Cincinnati Mayor Mark Mallory thanks contributors for keeping city pools open

Stan Chesley gets special shout-out

CINCINNATI - For the past 10 summers, Stan Chesley has made it something of a personal mission to keep the city of Cincinnati's pools open each summer.

On Wednesday, Mayor Mark Mallory thanked Chesley and other contributors publicly for their support.

"Over these years, Stan Chesley has contributed and helped raise over $700,000 to keep our pools open," Mallory said. "Thank you."

Chesley didn't have to contribute any funds this summer. For the first time in years, the city of Cincinnati allocated enough money to keep its pools open this summer, Mallory said, although Crossroads Church contributed $65,000 to keep eight city pools open on Sundays.

Still, Mallory noted that Chesley and others gathered for a sweltering news conference at the newly renovated McKie Pool in Northside have given when they've been needed. Other supporters on hand included representatives of the city's Recreation Foundation, USA Swimming and the American Red Cross. The Kroger Co. has donated in the past, too, Mallory said.

But the star of the show was Chesley, who permanently retired from the practice of law in April, weeks after he was disbarred in Kentucky. The news conference Wednesday was Chesley's first public appearance since being disbarred, and he seemed happy to be there, joking that all the news makers should jump in the pool to cool off.

"Of course Chesley would say, 'Let's do it,'" Mallory said.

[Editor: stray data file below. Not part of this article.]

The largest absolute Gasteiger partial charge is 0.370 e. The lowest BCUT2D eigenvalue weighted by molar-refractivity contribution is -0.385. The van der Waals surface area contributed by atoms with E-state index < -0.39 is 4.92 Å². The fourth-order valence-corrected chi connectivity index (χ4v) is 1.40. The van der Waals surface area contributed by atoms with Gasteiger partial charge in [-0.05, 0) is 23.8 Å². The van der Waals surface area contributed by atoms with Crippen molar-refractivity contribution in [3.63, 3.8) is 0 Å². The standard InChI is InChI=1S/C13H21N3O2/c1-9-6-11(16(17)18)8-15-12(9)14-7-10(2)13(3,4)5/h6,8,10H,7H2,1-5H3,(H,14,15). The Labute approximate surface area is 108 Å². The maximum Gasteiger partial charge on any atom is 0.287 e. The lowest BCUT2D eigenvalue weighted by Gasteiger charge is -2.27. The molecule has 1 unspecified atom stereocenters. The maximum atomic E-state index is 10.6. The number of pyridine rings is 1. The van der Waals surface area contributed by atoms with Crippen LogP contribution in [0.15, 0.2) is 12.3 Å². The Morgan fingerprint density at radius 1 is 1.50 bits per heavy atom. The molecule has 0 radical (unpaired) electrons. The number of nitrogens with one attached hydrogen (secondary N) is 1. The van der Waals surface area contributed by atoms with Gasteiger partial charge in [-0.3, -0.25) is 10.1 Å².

The 77-year-old Chesley took the microphone after coaxing a wet little girl from the pool to wave for the TV cameras assembled. "This is what it's all about," he said, lifting her high enough to see over the podium.

"This is, in my opinion, a rite of summer for every one of these kids," he added. "I started this, and I had brown hair, and I was much taller."

Before the news conference, Chesley talked about how, growing up on Burton Avenue in Avondale, he used to ride his bike to swim at the pool at the nearby Jewish community center. When he found out a businessman had donated the money to build the pool, the man became "my hero," Chesley said.

In the years that Chesley has helped the city of Cincinnati keep its pools open, he said, Chesley has heard from people who worked at the pools during the summer who went on to college to become teachers and counselors – all because of their experience at the pools.

"It's not that I'm a swimmer," he said. "It's recreation. This is a positive, fabulous thing."


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